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    The Orange Bike  
       
    On Saturday afternoon I was in the garage cleaning out the rear hub from my commuting bike, when my son came home (driving my car, of course) and asked me what I was doing. The conversation got around to the life history of my "Orange Bike".

He wasn't always orange. As far as I know, he was born around 1960 in the back room of Excel Cycles in Woolwich New Road in South-East London. The builder was the then owner of the shop, a Mr Harry Perry. He was a time-trial bike in his youth, built of Reynolds 531 Plain Gauge tubing, with braze ons for the single down-tube derailleur lever and the brake cable guides.

In 1974 I was looking to buy my first "real bike", and went to visit Excel Cycles, where the then owner, Paul Moepham, had previously helped me with various upgrades to my brother's 3-speed. Harry Perry had been the supporter of the local racing team, and Paul had been one of the "lads". He had taken up with Harry's daughter, married her, and in time taken over the business.

"Old Orange" was hanging from the ceiling of the shop, resplendent in a new paint job (a sort of scotch mist color). Paul built him up with the standard components of the day -- Weinmann 610 Center Pull brakes and Weinmann alloy rims, Williams steel cottered cranks, simplex gear changer, Normandy hubs, and a Regina block. On that bike I started club riding with a London YHA local group and later with the Norfolk DA of the Cyclist's Touring Club. On it I took my first summer tour, to the Yorkshire Dales and the CTC's York Rally, in the summer of 1975.

But I was already lusting after something better. As one rides more, one learns more about riding and what features one would like on a bike. In the autumn of 1975, I went back to Paul's shop with a large chunk of the earnings from my summer job, and ordered a custom-built touring frame, just a fraction more upright than "old orange", with a "double clanger" (as front derailleurs were colloquially called) and all the braze ons that one could ask for (including pump pegs on the left seat stay, but no bottle cages bosses, which were not then generally available). That bike is the "Blue Bike" that many of you have seen on TBB rides and on my web page.

New Blue was given Old Orange's rear wheel, and Orange was equipped with a single fixed gear for commuting through the winter to college. I remember cycling home after classes though the deserted country lanes and the Norfolk mists by the feeble light of a Sturmey Archer Dynohub, finding my way more by smell than by sight. I also remember some glorious moonlit nights, racing my own shadow over the smooth tarmac, feeling that nothing could compare with being young and free and mounted on a well-maintained bicycle.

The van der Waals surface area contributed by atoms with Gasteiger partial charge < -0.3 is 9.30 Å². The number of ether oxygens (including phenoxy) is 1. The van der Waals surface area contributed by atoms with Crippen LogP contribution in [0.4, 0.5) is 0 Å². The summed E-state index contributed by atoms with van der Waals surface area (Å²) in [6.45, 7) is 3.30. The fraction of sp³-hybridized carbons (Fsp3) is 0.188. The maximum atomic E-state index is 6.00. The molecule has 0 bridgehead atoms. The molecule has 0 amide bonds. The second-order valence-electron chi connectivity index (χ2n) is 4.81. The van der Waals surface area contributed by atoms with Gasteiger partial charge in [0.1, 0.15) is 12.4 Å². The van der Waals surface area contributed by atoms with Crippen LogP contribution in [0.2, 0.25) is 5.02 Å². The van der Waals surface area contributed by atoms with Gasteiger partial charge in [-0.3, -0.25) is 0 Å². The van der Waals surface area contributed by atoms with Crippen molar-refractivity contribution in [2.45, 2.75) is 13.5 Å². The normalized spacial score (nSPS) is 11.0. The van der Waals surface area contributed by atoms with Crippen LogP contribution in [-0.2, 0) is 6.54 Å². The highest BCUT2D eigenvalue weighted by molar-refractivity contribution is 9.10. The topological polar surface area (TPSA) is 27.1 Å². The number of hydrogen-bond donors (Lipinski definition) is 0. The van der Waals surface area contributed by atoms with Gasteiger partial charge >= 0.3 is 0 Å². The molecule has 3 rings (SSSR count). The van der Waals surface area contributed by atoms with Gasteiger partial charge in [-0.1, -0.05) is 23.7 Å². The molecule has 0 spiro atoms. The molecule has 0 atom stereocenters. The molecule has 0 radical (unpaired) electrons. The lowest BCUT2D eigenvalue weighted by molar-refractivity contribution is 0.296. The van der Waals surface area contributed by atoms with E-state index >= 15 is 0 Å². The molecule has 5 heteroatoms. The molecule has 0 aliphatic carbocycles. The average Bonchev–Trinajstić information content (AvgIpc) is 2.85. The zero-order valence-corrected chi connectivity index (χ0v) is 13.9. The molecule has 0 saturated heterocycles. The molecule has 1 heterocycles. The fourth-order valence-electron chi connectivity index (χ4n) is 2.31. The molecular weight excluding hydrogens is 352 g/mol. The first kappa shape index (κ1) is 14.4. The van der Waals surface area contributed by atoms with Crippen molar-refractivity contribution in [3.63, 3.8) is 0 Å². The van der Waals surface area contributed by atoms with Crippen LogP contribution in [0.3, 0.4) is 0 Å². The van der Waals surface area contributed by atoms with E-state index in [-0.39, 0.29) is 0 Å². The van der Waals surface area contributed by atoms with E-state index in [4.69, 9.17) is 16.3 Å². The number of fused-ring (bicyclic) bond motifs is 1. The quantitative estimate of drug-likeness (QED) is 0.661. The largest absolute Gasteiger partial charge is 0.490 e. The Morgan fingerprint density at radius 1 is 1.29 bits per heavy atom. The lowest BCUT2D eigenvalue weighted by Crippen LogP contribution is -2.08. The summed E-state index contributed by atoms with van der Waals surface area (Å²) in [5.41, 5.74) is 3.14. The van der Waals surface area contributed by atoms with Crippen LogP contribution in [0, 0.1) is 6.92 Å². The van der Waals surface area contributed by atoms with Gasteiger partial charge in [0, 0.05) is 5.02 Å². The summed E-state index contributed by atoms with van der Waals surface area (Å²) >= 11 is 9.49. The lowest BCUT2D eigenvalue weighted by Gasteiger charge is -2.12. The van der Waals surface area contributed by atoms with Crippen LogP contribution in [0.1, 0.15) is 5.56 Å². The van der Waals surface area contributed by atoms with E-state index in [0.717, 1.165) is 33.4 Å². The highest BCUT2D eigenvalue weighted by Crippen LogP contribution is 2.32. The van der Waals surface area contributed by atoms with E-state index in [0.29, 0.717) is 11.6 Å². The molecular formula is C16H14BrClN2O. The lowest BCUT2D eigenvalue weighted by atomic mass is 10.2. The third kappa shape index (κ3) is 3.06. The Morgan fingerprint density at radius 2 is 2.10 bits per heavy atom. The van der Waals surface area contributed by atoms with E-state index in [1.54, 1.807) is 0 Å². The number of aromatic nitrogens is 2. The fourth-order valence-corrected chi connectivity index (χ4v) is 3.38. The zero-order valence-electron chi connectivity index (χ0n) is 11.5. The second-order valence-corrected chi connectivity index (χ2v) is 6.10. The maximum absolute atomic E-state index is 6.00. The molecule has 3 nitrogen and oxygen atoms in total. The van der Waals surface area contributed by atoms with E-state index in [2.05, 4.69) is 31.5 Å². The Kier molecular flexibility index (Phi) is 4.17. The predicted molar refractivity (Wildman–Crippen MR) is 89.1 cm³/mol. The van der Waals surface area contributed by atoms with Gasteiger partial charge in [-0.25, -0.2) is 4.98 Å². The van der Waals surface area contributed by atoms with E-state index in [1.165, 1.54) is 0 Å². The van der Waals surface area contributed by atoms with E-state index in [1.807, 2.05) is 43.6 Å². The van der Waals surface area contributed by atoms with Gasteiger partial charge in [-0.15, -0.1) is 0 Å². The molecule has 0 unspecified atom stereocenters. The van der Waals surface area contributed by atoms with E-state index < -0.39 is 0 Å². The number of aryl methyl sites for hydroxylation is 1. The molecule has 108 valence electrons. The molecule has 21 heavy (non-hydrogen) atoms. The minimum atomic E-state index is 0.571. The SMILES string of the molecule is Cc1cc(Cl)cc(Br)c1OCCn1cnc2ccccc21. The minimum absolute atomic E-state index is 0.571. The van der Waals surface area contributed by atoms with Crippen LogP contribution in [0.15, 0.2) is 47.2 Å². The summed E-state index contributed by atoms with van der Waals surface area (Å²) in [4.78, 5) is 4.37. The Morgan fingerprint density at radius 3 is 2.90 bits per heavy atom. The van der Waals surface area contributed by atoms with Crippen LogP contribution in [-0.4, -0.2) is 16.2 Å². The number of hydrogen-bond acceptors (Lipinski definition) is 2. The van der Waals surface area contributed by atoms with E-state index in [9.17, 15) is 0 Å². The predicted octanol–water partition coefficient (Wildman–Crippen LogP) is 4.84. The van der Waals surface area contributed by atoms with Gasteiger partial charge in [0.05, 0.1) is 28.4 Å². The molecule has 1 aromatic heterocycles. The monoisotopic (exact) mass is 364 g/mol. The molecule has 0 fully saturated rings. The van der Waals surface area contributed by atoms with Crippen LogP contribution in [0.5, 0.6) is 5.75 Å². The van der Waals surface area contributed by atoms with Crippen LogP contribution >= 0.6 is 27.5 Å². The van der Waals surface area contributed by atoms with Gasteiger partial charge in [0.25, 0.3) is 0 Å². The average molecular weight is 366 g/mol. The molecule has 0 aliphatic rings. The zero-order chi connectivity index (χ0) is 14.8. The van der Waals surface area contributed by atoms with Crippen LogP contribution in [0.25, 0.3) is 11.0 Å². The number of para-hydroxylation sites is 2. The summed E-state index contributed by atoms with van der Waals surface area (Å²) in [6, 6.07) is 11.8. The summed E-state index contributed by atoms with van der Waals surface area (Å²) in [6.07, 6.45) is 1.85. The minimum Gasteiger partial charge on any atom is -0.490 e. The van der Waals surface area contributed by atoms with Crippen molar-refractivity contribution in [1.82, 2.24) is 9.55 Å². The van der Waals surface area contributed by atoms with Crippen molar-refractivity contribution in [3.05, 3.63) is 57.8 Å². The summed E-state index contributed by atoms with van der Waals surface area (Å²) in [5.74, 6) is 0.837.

Old Orange with its single fixed gear continued to be my commuting and wet weather bike through my years at University and through my first year of doctoral work at Oxford. Then I received word that I might have the chance to spend a year in New York State, and the question arose: what bike should I take? I was concerned about storage and transportation of my fancy blue bike, but a single fixed gear was hardly the best steed for the touring that I hoped to do while in the USA. I compromised by having "Old Orange" re-enameled -- this is when it actually became Orange -- and rebuilt as a ten-speed. In the interim, Paul's shop had moved because of an urban redevelopment scheme, and had been renamed "Harry Perry Cycles", in honor of the late master of the brazing torch who had founded the business. So his maker's name was now emblazoned on old orange's frame tubes in bold black letters. This was surely his finest hour.

"Old Orange" saw me thorough the 1979 gas crisis in New York, and went touring with me in the Poconos and all around Westchester County. I had intended to recoup my investment by selling him before returning to England, but instead brought back to England a bride and found that now I had a real need for two bikes! Gloria rode Old Orange for the years that I was finishing my doctorate; I recall riding to the CTC birthday rides in Melrose in a rainstorm so heavy that the water came over the tops of our shoes, and when we finally found a bed and breakfast (camping was out of the question that night, even for me) having to make way for the man with the vacuum who was suctioning water out of the living room.

But eventually Gloria rebelled, insisting that she wanted a "Girl's Bike", and didn't want any truck with that complicated double clanger. So when I found my first job in the US and we moved to Seattle, I built up a Puegot "Mixte" frame for her, and "Old Orange" became my commuting bike. Somewhere the movers had damaged his front fork, and he was supplied with a disappointing replacement by R&E Cycles in Seattle. He reverted to a five speed. In Portland he acquired a dent in his top tube. Last year the Williams cottered crank complained angrily about lack of maintenance, and it was replaced by a Shimano cartridge bottom bracket, but the single fixed gear was restored.

So, last Saturday, Old Orange got some fresh bearings and grease in his rear hub, some lube on his chain, and on Monday he carried me home from work smoothly and safely behind behind 25 watts of halogen light. We don't go on long trips any more, and it's been many years since he's been camping, but I'm glad that we still get to ride together. We've been places, Old Orange and I.

Andrew Black

 
       
           
             
       
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